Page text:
As was his custom, he had stopped at West Yellowstone, Montana, for browns and rainbows and then again at the North Umpqua, in Oregon, for steelhead while on his way to the Elk. He told me about his trip that night in his room as he tied up some flies for the morning. "I blew a tire in Montana. It was cold out there, too. That's a new rig I got—it cost so much, I was sick for two weeks after I paid for it—but the regulator went out in Idaho, and I was lucky to make it into Ontario on the battery. One morning I forgot my rocking chair in a motel room, so I drove back and got it, and later on I realized my watch was still in the room, so I drove back for it, too, and when I tried to make up some lost time I got a speeding ticket. But it's worth it! After the Elk. I head down to California for channel catfish! I get them on a baited fly rod, too!"
Well before dawn the next morning in Port Orford, we were bouncing along a rutted dirt road through a sheep and cattle ranch, the headlights showing a light rain. "See that little ole box up there on that post by the gate?" the Okie said. "We got to put $2 in there for the guy who owns this spread." He braked to a stop just long enough for me to slide the money into the slotted metal container. "Now we got to get to that river. Oh, it might be hot today!"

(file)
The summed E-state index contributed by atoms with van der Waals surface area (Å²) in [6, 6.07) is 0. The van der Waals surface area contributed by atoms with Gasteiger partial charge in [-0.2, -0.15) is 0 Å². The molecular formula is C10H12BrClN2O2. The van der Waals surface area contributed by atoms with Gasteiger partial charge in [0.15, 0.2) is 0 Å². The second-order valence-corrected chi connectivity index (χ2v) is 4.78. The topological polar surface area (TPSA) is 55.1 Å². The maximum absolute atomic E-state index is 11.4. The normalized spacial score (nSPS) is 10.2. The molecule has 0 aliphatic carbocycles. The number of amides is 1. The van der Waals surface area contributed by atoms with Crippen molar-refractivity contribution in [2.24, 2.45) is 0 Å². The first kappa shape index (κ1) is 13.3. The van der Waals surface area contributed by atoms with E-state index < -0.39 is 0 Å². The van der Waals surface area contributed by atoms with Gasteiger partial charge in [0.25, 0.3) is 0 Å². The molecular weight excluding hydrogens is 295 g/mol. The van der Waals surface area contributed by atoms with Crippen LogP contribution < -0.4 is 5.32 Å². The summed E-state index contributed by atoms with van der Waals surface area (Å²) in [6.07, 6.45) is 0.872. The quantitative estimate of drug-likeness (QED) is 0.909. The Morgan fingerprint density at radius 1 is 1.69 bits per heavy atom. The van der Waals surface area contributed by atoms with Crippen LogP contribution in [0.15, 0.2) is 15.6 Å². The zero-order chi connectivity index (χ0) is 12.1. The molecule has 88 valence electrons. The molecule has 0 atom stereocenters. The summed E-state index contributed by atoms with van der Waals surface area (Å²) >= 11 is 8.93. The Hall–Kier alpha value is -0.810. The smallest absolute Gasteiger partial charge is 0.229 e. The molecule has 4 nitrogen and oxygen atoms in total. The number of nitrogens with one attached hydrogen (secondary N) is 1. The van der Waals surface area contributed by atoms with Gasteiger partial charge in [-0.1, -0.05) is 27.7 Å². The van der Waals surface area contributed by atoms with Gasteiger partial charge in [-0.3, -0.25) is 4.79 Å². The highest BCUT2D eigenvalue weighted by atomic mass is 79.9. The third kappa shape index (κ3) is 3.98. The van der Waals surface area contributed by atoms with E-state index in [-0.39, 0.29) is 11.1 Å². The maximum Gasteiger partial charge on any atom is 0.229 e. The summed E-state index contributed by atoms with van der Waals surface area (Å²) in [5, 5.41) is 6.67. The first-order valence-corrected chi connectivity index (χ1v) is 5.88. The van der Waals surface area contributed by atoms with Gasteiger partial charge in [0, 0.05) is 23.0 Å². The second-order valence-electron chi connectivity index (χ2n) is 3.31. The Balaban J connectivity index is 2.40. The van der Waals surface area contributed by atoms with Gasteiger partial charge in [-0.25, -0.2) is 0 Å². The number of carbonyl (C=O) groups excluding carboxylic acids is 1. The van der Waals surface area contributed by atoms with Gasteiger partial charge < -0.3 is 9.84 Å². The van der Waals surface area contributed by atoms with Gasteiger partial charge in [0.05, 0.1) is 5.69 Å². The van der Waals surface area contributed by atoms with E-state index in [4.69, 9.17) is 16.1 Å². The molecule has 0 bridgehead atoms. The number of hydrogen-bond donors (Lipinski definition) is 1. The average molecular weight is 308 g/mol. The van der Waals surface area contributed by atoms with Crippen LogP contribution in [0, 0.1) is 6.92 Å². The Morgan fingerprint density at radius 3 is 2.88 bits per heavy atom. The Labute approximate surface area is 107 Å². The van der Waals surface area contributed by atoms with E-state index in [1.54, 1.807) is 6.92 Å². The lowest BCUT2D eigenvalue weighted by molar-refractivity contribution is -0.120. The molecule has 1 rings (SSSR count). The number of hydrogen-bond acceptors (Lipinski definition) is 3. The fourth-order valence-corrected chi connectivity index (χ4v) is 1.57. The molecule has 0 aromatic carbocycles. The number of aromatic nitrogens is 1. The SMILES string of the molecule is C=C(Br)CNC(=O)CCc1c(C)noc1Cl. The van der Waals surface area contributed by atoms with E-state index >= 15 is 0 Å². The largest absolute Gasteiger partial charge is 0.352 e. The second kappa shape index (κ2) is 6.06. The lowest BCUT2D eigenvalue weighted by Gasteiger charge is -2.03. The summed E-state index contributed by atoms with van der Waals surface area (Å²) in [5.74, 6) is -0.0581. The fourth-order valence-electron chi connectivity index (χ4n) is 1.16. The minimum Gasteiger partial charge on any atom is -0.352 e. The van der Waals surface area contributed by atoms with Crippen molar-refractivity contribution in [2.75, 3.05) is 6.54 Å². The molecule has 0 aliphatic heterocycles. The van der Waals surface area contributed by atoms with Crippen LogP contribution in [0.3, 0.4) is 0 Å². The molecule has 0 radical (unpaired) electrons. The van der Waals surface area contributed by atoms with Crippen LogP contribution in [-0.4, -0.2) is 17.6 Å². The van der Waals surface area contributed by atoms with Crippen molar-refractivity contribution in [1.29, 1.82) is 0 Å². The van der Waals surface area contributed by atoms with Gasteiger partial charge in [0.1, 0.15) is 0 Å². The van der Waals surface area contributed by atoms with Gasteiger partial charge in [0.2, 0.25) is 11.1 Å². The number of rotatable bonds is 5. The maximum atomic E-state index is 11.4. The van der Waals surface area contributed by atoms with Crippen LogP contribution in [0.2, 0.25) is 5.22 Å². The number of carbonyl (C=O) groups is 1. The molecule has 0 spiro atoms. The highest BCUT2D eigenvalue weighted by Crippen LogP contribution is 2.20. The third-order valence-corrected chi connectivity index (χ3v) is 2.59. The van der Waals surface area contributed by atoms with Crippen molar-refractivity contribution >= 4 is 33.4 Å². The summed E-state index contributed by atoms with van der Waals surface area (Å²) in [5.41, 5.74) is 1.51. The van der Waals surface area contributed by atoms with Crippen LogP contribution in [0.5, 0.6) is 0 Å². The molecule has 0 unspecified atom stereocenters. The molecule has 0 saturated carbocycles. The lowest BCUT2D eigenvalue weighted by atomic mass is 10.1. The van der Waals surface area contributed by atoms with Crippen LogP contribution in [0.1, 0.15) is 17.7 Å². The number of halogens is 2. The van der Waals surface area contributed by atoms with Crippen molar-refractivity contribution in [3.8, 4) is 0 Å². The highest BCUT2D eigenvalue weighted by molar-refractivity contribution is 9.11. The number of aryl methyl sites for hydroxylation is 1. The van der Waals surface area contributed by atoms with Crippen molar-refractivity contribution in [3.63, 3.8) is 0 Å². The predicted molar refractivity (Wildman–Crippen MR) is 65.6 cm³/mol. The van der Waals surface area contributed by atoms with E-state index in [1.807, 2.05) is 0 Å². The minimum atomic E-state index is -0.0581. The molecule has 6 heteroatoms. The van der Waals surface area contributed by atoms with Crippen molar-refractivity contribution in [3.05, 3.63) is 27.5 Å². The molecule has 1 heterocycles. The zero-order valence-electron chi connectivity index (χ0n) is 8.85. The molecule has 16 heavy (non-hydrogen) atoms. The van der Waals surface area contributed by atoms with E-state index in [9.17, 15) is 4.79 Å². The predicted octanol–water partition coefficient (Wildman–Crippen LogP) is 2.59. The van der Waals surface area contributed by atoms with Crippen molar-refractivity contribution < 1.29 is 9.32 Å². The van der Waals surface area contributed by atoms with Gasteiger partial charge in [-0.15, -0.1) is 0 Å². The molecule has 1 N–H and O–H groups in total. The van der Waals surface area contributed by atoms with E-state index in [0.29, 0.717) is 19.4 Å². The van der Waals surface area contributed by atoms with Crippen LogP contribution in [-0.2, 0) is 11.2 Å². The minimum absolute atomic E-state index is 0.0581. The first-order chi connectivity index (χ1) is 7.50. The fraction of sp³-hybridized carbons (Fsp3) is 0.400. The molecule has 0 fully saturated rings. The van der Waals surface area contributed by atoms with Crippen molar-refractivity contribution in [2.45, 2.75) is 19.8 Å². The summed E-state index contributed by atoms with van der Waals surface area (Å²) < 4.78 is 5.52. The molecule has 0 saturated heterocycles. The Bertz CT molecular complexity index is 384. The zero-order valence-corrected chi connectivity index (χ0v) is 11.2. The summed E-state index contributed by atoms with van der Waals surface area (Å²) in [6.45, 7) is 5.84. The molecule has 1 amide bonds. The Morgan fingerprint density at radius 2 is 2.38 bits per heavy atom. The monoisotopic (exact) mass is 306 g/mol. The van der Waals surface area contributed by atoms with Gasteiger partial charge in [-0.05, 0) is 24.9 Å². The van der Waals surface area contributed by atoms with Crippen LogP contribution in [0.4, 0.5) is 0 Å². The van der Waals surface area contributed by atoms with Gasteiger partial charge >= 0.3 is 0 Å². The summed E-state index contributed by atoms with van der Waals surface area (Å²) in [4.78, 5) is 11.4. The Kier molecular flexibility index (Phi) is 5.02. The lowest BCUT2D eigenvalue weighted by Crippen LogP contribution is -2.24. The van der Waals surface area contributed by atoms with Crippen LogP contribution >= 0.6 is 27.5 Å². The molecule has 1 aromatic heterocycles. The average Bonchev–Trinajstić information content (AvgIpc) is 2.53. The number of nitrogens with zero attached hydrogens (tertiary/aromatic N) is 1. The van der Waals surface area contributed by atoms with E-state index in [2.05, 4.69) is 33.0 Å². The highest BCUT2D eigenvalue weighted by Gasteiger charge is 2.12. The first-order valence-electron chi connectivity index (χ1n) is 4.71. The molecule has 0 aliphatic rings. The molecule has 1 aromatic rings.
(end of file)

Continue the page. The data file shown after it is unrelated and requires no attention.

We parked at the end of a long line of cars, campers and pickups. Beyond the vehicles, cigarettes and flashlights glowed orange and white in the darkness along what must have been the bank. "The word's out!" the Okie said. "It's crowded! But it might be crowded with fish, too! This is what we travel all over the country for. What we freeze for, out in the wind and rain and snow and all. This is it!" He laughed aloud.
We waded across a wide, knee-deep riffle, the gravel bottom firm underfoot, the Okie leading the way. "There's a big hole out here somewhere," he said. "I think we'll miss it. We better miss it. It's six-feet deep."
We missed the hole and made it safely across, walked up the opposite bank past the flashlights and cigarettes, then waded back in and began to fish what I thought must be the head of a long, deep pool—it was still too dark to see much. The Okie was visible, though, a few yards below me, his bright yellow raincoat tucked into his chest waders, up to his waist in the water, casting, twitching the fly with his line hand as it swung downstream, then picking it up to cast again. Most of the fishermen across from us were using large lures and weighted baits that splashed loudly when they hit the water. "That one almost got me," the Okie muttered, then laughed again.
Soon it began to grow light, and the calls began:
"Hey, Okie, that you over there?"
"Hey, you guys, it's the Okie! How long you been in town?"
"You hit any good fish this year, Okie?"
There were probably 20 fishermen across the pool from us, and at least half of them knew the Okie. It was that way everywhere we went for two days.